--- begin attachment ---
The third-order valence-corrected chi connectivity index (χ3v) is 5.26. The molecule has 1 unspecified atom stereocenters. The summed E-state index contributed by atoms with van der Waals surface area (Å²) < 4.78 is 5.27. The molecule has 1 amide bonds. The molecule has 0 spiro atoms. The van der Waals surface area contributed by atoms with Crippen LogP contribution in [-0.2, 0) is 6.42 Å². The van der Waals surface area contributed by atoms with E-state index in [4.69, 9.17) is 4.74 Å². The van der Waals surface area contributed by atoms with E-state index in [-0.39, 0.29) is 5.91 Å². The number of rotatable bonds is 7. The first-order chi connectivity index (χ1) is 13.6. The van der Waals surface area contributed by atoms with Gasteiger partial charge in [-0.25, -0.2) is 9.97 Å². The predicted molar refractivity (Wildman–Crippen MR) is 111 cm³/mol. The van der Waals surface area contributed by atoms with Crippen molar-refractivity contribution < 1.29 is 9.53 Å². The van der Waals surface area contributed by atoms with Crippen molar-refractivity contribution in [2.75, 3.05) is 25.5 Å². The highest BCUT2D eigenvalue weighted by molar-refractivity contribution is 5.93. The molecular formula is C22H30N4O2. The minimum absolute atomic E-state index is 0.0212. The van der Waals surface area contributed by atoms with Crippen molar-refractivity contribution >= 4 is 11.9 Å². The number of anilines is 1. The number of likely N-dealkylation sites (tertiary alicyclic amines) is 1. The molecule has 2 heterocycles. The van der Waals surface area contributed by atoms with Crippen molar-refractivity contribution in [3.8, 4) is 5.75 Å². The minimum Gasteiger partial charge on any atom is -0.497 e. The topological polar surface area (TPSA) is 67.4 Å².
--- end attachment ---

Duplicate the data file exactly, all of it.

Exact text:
The third-order valence-corrected chi connectivity index (χ3v) is 5.26. The molecule has 1 unspecified atom stereocenters. The summed E-state index contributed by atoms with van der Waals surface area (Å²) < 4.78 is 5.27. The molecule has 1 amide bonds. The molecule has 0 spiro atoms. The van der Waals surface area contributed by atoms with Crippen LogP contribution in [-0.2, 0) is 6.42 Å². The van der Waals surface area contributed by atoms with E-state index in [4.69, 9.17) is 4.74 Å². The van der Waals surface area contributed by atoms with E-state index in [-0.39, 0.29) is 5.91 Å². The number of rotatable bonds is 7. The first-order chi connectivity index (χ1) is 13.6. The van der Waals surface area contributed by atoms with Gasteiger partial charge in [-0.25, -0.2) is 9.97 Å². The predicted molar refractivity (Wildman–Crippen MR) is 111 cm³/mol. The van der Waals surface area contributed by atoms with Crippen molar-refractivity contribution < 1.29 is 9.53 Å². The van der Waals surface area contributed by atoms with Crippen molar-refractivity contribution in [2.75, 3.05) is 25.5 Å². The highest BCUT2D eigenvalue weighted by molar-refractivity contribution is 5.93. The molecular formula is C22H30N4O2. The minimum absolute atomic E-state index is 0.0212. The van der Waals surface area contributed by atoms with Crippen molar-refractivity contribution >= 4 is 11.9 Å². The number of anilines is 1. The number of likely N-dealkylation sites (tertiary alicyclic amines) is 1. The molecule has 2 heterocycles. The van der Waals surface area contributed by atoms with Crippen molar-refractivity contribution in [3.8, 4) is 5.75 Å². The minimum Gasteiger partial charge on any atom is -0.497 e. The topological polar surface area (TPSA) is 67.4 Å².